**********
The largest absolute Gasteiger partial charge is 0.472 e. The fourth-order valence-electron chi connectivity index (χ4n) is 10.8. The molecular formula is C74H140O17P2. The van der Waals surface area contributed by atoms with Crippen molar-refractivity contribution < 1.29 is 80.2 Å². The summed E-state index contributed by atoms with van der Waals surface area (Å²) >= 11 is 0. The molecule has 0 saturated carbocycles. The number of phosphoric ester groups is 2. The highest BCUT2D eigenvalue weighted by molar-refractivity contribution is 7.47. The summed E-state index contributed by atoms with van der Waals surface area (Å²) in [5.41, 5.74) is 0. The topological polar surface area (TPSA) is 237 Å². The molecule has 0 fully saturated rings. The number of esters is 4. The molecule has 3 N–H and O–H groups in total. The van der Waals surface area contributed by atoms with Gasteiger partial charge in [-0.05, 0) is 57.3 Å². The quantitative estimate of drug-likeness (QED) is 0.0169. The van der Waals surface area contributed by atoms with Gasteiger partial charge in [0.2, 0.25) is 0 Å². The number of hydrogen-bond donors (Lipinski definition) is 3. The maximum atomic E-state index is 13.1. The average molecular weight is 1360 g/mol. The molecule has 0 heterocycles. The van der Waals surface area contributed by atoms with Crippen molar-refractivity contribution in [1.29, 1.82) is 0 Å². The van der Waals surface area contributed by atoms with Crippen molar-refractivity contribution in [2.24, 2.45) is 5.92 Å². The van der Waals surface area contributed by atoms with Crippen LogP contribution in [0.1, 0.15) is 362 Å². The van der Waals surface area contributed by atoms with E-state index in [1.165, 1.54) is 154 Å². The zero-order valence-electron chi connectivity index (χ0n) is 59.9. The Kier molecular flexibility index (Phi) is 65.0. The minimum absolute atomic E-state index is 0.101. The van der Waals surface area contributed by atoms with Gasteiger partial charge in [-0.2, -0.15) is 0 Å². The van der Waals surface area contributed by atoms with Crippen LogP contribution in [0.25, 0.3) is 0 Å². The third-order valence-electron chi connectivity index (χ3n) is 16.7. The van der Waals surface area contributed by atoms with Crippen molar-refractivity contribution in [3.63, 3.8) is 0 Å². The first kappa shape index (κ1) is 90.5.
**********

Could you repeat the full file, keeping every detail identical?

The largest absolute Gasteiger partial charge is 0.472 e. The fourth-order valence-electron chi connectivity index (χ4n) is 10.8. The molecular formula is C74H140O17P2. The van der Waals surface area contributed by atoms with Crippen molar-refractivity contribution < 1.29 is 80.2 Å². The summed E-state index contributed by atoms with van der Waals surface area (Å²) >= 11 is 0. The molecule has 0 saturated carbocycles. The number of phosphoric ester groups is 2. The highest BCUT2D eigenvalue weighted by molar-refractivity contribution is 7.47. The summed E-state index contributed by atoms with van der Waals surface area (Å²) in [5.41, 5.74) is 0. The topological polar surface area (TPSA) is 237 Å². The molecule has 0 fully saturated rings. The number of esters is 4. The molecule has 3 N–H and O–H groups in total. The van der Waals surface area contributed by atoms with Gasteiger partial charge in [-0.05, 0) is 57.3 Å². The quantitative estimate of drug-likeness (QED) is 0.0169. The van der Waals surface area contributed by atoms with Gasteiger partial charge in [0.2, 0.25) is 0 Å². The number of hydrogen-bond donors (Lipinski definition) is 3. The maximum atomic E-state index is 13.1. The average molecular weight is 1360 g/mol. The molecule has 0 heterocycles. The van der Waals surface area contributed by atoms with Crippen molar-refractivity contribution in [1.29, 1.82) is 0 Å². The van der Waals surface area contributed by atoms with Crippen molar-refractivity contribution in [2.24, 2.45) is 5.92 Å². The van der Waals surface area contributed by atoms with Crippen LogP contribution in [0.1, 0.15) is 362 Å². The van der Waals surface area contributed by atoms with E-state index in [1.165, 1.54) is 154 Å². The zero-order valence-electron chi connectivity index (χ0n) is 59.9. The Kier molecular flexibility index (Phi) is 65.0. The minimum absolute atomic E-state index is 0.101. The van der Waals surface area contributed by atoms with Gasteiger partial charge in [-0.2, -0.15) is 0 Å². The van der Waals surface area contributed by atoms with Crippen LogP contribution in [0.25, 0.3) is 0 Å². The third-order valence-electron chi connectivity index (χ3n) is 16.7. The van der Waals surface area contributed by atoms with Crippen molar-refractivity contribution in [3.63, 3.8) is 0 Å². The first kappa shape index (κ1) is 90.5.